Faculty Cand & CSE 600: Changwoo Min

Monday, March 6, 2017 - 14:30 to 16:00
Room 120 (105 Seats)

All are welcome!
CS Faculty Candidate & CSE 600 with Changwoo Min

Improving Filesystems for Reliability and Scalability

The file system is an essential component of any operating system. Since data is eventually stored and accessed by file systems, any reliability and scalability problems in file systems will have critical impacts. For better reliability, developers often rely on code checkers, such as Linux's Sparse. However, the capability of existing tools is limited to finding only shallow bugs without requiring deep semantic knowledge. Also, recent advances in many0core CPUs and blazing fast SSDs make fast, concurrent I/O operations feasible. Unfortunately, it is difficult to achieve scalability, since these file systems have hidden scalability bottlenecks that resurface for many I/O intensive applications even when there is no apparent contention at the application level.

This research aims to improve the reliability and scalability of file systems. In this talk, I will present my two recent works, Juxta and FxMark. Juxta is a static tool to find semantic bugs that are nearly 90% of all file system bugs. To find semantic bugs, Juxta compares multiple file system implementations and considers deviant ones as potential bugs. Using symbolic executions, Juxta found 118 previously unknown semantic bugs in 54 Linux file systems, many of which have been fixed based on our finding. Next is FxMark, which is a benchmark suite to evaluate the manycore scalability of file systems. To unveil hidden scalability bottlenecks, FxMark stresses the specific components of each file system. It has stressed five widely-deployed file systems and found 25 scalability bottlenecks, many of which are unexpected or counter-intuitive. It has also unveiled several core aspects of file system design that systems researchers must address.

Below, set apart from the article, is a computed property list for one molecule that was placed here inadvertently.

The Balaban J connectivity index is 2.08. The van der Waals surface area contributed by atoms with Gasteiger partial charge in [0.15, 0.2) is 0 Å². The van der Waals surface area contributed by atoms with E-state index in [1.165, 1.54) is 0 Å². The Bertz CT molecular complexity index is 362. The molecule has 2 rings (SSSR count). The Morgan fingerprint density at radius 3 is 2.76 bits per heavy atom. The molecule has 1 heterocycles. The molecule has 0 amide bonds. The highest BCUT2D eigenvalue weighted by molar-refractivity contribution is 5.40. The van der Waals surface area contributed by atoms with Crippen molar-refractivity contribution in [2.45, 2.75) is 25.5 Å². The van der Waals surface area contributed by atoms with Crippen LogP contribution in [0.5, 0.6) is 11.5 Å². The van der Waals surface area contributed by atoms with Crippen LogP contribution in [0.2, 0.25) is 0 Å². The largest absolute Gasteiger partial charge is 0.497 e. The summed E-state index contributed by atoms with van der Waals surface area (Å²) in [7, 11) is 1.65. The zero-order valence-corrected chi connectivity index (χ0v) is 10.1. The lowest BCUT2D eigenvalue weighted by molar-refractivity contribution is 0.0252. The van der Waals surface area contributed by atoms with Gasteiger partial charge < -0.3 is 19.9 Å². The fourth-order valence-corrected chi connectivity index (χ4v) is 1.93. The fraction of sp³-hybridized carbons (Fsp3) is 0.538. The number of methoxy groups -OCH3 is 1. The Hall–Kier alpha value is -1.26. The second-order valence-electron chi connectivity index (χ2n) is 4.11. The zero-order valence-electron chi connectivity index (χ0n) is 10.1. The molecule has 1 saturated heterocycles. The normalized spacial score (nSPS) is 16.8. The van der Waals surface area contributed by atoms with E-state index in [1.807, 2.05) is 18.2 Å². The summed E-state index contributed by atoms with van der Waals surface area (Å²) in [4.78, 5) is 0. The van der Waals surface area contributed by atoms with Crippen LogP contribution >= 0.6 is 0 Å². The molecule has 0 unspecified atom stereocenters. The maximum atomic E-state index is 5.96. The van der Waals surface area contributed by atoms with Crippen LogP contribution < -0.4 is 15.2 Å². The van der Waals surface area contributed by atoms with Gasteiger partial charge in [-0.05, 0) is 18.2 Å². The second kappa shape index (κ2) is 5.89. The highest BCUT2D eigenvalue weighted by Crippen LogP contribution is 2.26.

Bio: Changwoo Min is a research scientist in Computer Science at Georgia Institute of Technology. He generally works in the area of operating systems and systems software. In particular, his focus is designing and implementing reliable and scalable file systems for the manycore architecture. His research discovered nearly 200 critical bugs in real-world software including the Linux kernel, and his algorithm and benchmark for scalability have been adopted by the Linux kernel community. His work has been published in top-tier systems conferences (SOSP, ATC, FAST, EuroSys, SIGMOD, and PACT) as well as other top-tier security conferences (USENIX Security). He received his Ph.D. degree from Sungkyunkwan University (in Korea) in 2014. Before starting his Ph.D., he developed various software products including Linux-based mobile platform (Tizen), Java virtual machine (J9), and desktop operating system (OS/2) in Samsung Electronics and IBM Korea.


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Faculty Cand & CSE 600: Changwoo Min